It's the little quirks that really make the cast shine in the end, the stuff beyond the personalities the RPG stats indicate. Late game in Gnosia the cast shines the brightest, several characters gain a complex moveset they can use, with some characters even having unique moves (that they can teach the player) far enough into the game. As new discussion skills are introduced, characters will have preferences on how to approach those skills. An easy example is to demand everyone say they are human (aka not Gnosia), each cast member has different innate feelings on this question. There's at least 1 cast member that actually hates the idea of admitting they are human, on top of several cast members that are wary of this approach because they don't like to think of themselves as human or aren't a member of the human species or they dislike speaking up in general. Characters can stay silent and just let the rest of the group speak up, and some people can flat out demand the group stop this activity. There's a lot of good mental work involved in these situations, did they stop the group because they just hate the idea, or are they the Gnosia, or are they a role that wants to cause chaos, or do they think it's a waste of time for a character specific reason? It really makes each character feel "real" because they all have different opinions and thoughts that the player can never directly see, only learn through observation, which is the heart of a game like Werewolf.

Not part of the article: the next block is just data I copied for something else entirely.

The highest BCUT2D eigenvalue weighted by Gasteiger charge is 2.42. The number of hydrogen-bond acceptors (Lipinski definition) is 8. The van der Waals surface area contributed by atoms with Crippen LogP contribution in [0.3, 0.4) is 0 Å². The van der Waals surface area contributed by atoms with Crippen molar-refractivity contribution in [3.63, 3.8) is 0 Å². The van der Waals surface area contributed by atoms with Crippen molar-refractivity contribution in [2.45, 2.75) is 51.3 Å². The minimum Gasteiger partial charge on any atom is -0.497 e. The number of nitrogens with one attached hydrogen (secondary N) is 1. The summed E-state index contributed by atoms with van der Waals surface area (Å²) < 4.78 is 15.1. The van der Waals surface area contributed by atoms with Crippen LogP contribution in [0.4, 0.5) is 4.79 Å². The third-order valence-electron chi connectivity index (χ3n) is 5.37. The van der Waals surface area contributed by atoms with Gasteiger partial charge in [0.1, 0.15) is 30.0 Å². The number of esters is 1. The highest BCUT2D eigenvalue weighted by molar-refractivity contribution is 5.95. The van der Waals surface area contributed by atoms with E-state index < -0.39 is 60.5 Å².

Also something important to note, I've talked to several people that think they finished the game but actually haven't. The credits rolling do not signify the full ending of the game has been reached. For a more direct spoiler for anyone that is unsure what I mean but wants to be sure they get the ending:


you have not seen the true ending if you haven't made a 2nd profile with the same name and favorite color after seeing the credits roll, in order to complete the time loop and get the final plot details ironed out in a very good sequence.


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Kukrushka ruined so many damn loops for me. Once she gets set on something, everyone and I mean EVERYONE joins up with her. Or once you know without a doubt she is the Gnosia, she easily manipulates people like Otome and from there she steamrolls to victory. And if you are too heavy on accusations at her, you're done almost instantly against her. She was rough for me to deal with. Sha-ming and Yuriko were pretty straight forward. My bias almost never let me go after Setsu though. Setsu is love, Setsu is life.